Unfortunately there aren't any bright lines in the law... it's ultimately going to come down to a judgement call.
However, adding a descriptive phrase or a logo to a conflicting mark will probably not eliminate the confusion.
One factor to take into account is "degree of care" on the part of the purchaser. In areas where the purchaser is assumed to have special expertise or perform extensive research prior to purchase, similar marks are not likely to cause confusion.
With consumer goods, the degree of care exercised when buying consumer goods is low. The consumer might just glance at the label, see a familiar word, and assume it's the same brand. So the examiners generally set a pretty high bar for avoiding confusion.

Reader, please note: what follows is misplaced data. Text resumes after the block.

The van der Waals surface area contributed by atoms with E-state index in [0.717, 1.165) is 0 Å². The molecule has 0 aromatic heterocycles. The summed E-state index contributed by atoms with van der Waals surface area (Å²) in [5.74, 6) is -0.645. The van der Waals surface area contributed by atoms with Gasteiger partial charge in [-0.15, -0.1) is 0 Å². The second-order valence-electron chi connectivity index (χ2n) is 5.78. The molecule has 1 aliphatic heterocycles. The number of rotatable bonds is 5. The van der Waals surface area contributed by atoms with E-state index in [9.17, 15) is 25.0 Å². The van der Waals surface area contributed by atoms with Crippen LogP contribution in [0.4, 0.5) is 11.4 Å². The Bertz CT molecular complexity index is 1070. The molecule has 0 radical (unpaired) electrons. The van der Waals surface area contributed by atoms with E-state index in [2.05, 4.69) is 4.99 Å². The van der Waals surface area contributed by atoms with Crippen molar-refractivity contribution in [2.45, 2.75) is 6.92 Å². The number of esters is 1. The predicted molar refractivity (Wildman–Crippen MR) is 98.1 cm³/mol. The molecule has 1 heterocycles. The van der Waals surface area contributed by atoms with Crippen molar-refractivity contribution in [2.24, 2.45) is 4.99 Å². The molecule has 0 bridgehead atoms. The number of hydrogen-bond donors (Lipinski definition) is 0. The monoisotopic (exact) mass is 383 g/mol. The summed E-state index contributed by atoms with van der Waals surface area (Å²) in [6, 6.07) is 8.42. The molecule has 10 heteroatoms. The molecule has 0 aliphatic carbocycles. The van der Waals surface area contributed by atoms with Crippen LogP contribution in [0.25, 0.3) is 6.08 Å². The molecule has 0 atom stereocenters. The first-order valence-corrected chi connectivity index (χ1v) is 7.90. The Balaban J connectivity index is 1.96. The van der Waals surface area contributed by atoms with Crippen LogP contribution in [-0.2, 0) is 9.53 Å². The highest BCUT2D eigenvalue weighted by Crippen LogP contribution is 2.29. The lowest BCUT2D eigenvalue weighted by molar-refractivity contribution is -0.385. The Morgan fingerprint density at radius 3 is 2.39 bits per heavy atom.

I generally advise people not to get attached to potential trademarks. If it looks like there are going to be hurdles getting it approved, pass on it and choose a different mark, unless you have a very strong business reason for a specific mark.